Days ahead of her long awaited marriage to a man she’s never met, a hopeful respite from years of abuse under her father, Scarlett is whisked away (eh, kidnapped?) to Caraval by her sister and a shifty guy her sister was sleeping with. Scarlett dreamed all her life of attending Caraval, a mysterious, multi-day, audience participation event. Though Scarlett is determined to escape in time to get married, her cautious plans change when it turns out this year’s game involves the kidnapping of the sister who brought her to Caraval in the first place. It’s a race against time…
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After a few unplanned weeks off from reading/blogging I am back! Life has been busy. Also, so is this book. It is a wild roller coaster from beginning to end…
When a soldier from an enemy organization called Cartaxus finds Catarina, bringing a message from her now dead father, Cat is pulled into a plan to decode and release a vaccine to the world to stop the killer Hydra virus.
Continue reading “Book Review: This Mortal Coil”
Ally Carter is such a fun author. I wouldn’t normally pick up a romance heavy YA spy-ish book, but when Carter’s name is on the cover, I want to. Something about her books feel different. It’s trope-heavy, but it always feel new in some way. This book was exactly what I wanted. Fun, light, and ultra-badass. If you want that kind of book, and haven’t picked up something by Ally Carter yet…get on it! This one would be an excellent start.
After a near fatal incident protecting the president’s family, Maddie’s Secret Service father quits his job and takes off to Alaska with his daughter in tow. Years later, Maddie’s former best friend (the president’s son) returns to her life. She is so angry with him she could kill him, but in order to get the chance she’ll have to save his life first…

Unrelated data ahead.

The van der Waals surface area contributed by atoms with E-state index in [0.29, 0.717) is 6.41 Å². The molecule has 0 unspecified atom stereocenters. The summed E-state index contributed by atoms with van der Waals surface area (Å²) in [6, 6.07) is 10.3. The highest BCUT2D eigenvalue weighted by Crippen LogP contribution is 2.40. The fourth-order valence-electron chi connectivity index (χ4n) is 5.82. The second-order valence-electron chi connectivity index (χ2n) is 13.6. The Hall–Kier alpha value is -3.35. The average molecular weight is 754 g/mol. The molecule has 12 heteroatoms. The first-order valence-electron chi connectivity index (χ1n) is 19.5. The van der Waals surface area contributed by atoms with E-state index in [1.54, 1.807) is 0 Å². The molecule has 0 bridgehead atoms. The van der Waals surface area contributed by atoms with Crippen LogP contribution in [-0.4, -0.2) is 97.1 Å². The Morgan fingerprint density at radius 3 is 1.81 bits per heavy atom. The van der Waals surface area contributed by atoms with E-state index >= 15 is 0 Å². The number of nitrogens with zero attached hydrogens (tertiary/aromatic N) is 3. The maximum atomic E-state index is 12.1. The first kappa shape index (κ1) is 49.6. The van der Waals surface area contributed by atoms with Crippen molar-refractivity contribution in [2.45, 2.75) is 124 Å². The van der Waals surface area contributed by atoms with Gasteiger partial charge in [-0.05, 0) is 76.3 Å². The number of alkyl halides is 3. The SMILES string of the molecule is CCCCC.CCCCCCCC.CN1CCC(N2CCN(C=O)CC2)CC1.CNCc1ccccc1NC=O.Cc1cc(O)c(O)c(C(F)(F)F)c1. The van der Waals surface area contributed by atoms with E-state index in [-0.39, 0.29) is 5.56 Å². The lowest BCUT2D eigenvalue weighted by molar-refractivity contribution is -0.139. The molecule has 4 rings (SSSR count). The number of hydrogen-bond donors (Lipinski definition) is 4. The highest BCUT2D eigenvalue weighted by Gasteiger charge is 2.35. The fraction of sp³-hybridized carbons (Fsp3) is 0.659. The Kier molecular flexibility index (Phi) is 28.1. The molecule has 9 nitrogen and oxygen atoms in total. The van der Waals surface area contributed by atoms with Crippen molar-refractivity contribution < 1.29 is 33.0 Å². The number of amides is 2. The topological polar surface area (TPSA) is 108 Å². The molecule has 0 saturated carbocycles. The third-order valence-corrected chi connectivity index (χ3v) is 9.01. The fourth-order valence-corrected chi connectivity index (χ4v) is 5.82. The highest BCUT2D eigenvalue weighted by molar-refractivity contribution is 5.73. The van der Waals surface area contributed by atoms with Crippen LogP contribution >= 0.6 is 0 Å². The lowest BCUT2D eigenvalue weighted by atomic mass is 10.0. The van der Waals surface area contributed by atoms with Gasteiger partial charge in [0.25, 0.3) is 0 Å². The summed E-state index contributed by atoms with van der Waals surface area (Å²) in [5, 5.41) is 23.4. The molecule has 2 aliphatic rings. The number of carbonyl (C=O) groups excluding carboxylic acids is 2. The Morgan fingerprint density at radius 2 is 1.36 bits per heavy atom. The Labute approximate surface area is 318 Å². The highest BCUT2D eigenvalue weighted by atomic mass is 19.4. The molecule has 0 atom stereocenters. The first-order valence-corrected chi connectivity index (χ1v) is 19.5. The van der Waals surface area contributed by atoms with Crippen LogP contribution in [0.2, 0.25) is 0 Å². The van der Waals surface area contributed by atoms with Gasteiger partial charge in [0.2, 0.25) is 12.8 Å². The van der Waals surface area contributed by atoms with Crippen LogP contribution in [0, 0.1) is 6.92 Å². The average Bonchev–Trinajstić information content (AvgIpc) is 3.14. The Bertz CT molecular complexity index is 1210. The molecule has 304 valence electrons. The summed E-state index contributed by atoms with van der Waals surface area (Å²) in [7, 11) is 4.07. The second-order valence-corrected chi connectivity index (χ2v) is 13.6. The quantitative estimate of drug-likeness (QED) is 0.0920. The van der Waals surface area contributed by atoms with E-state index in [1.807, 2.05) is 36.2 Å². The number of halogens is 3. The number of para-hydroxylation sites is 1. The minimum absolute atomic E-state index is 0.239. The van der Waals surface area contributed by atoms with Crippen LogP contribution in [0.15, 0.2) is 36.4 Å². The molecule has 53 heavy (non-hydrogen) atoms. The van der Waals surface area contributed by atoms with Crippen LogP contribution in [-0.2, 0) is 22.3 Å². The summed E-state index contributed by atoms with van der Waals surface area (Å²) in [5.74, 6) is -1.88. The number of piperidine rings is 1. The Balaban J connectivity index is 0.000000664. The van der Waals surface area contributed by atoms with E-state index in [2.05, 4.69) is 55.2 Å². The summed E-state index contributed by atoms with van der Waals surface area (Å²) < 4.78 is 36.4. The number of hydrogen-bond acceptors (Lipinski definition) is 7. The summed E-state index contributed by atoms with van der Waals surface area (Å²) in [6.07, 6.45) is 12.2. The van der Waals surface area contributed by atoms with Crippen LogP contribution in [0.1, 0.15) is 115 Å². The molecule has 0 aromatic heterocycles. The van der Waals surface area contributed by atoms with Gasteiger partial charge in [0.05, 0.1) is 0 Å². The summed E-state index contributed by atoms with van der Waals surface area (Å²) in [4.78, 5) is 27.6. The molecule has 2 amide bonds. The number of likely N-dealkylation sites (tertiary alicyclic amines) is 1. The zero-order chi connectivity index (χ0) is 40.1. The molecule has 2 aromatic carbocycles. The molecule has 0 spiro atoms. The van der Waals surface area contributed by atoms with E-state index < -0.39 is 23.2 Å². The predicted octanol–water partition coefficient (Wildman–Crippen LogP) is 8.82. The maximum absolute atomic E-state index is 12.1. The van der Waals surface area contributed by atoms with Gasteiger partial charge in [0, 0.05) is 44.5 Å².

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I don’t remember how exactly I heard about this book, but when I did, I put it on my to-read list almost instantly. This happened back in October 2017. A few months went by and I begin to doubt. Let’s be real: Ash Princess looks like a lot of other YA fantasies, right down to the beautiful cover with a crown.
Despite this, when I got my hands on an ARC copy of the book (hooray for staff days at the library!), I was ecstatic. This feeling only grew when I began reading: my initial gut feeling was right. This book is amazing!
Theodora, or Lady Thora as she now goes by, is the last royal connection to the country of Astrea. Ten years ago the Kalovaxians invided her country, murdered her mother (the Queen) and took over the court, sending the rest of the Astreans to either death or slavery in the mines. After many years of captivity, and after enduring beating after beating, Theo reaches her limit when the brutal Kaiser forces her to execute an unexpected visitor from the past. She is out for revenge.
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My reading patterns seem to go in waves. I’ll read a string of books I don’t like, or feel ‘meh’ about. Then I’ll go through several books in a row that I absolutely love. It’s a constant back and forth. And right now I happen to be, gloriously, in the latter pattern. Today’s review is for a book I expected to enjoy, though not at this level. It had an effect on me for oh-so-surprising a reason: An Enchantment of Ravens is, amidst all it’s beauty, is an uncomplicated, simple story.
When Isobel unknowingly commits treachery against a High Faerie by painting sorrow, a human quality, into his eyes, she is taken from her life in Whimsy to answer to her crime in court.